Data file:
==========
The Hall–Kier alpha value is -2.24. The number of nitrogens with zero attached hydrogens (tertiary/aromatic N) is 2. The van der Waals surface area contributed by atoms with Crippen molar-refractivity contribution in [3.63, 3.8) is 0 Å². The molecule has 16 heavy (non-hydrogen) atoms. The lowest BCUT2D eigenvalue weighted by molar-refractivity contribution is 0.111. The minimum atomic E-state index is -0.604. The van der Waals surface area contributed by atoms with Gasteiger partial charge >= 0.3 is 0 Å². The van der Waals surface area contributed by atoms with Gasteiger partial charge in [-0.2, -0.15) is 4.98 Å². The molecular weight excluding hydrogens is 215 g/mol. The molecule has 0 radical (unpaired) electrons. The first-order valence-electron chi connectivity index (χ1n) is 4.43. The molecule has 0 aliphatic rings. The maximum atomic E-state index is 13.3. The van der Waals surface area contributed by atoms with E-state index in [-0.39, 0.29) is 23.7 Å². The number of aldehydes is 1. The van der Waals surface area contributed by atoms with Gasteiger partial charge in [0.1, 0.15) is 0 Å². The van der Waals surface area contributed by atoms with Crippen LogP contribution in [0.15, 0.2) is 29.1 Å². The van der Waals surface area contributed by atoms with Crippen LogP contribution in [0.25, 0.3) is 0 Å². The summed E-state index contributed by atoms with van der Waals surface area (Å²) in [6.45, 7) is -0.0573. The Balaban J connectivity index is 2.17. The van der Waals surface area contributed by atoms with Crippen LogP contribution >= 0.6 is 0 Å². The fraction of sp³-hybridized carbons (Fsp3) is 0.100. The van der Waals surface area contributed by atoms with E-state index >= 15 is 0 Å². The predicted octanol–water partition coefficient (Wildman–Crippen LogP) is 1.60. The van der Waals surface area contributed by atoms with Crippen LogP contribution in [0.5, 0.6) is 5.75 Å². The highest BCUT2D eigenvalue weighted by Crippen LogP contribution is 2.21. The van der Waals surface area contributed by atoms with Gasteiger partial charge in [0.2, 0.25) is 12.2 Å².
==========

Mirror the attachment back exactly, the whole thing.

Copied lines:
The Hall–Kier alpha value is -2.24. The number of nitrogens with zero attached hydrogens (tertiary/aromatic N) is 2. The van der Waals surface area contributed by atoms with Crippen molar-refractivity contribution in [3.63, 3.8) is 0 Å². The molecule has 16 heavy (non-hydrogen) atoms. The lowest BCUT2D eigenvalue weighted by molar-refractivity contribution is 0.111. The minimum atomic E-state index is -0.604. The van der Waals surface area contributed by atoms with Gasteiger partial charge >= 0.3 is 0 Å². The van der Waals surface area contributed by atoms with Gasteiger partial charge in [-0.2, -0.15) is 4.98 Å². The molecular weight excluding hydrogens is 215 g/mol. The molecule has 0 radical (unpaired) electrons. The first-order valence-electron chi connectivity index (χ1n) is 4.43. The molecule has 0 aliphatic rings. The maximum atomic E-state index is 13.3. The van der Waals surface area contributed by atoms with E-state index in [-0.39, 0.29) is 23.7 Å². The number of aldehydes is 1. The van der Waals surface area contributed by atoms with Gasteiger partial charge in [0.1, 0.15) is 0 Å². The van der Waals surface area contributed by atoms with Crippen LogP contribution in [0.15, 0.2) is 29.1 Å². The van der Waals surface area contributed by atoms with Crippen LogP contribution in [0.25, 0.3) is 0 Å². The summed E-state index contributed by atoms with van der Waals surface area (Å²) in [6.45, 7) is -0.0573. The Balaban J connectivity index is 2.17. The van der Waals surface area contributed by atoms with Crippen LogP contribution >= 0.6 is 0 Å². The fraction of sp³-hybridized carbons (Fsp3) is 0.100. The van der Waals surface area contributed by atoms with E-state index >= 15 is 0 Å². The predicted octanol–water partition coefficient (Wildman–Crippen LogP) is 1.60. The van der Waals surface area contributed by atoms with Crippen LogP contribution in [0.5, 0.6) is 5.75 Å². The highest BCUT2D eigenvalue weighted by Crippen LogP contribution is 2.21. The van der Waals surface area contributed by atoms with Gasteiger partial charge in [0.2, 0.25) is 12.2 Å².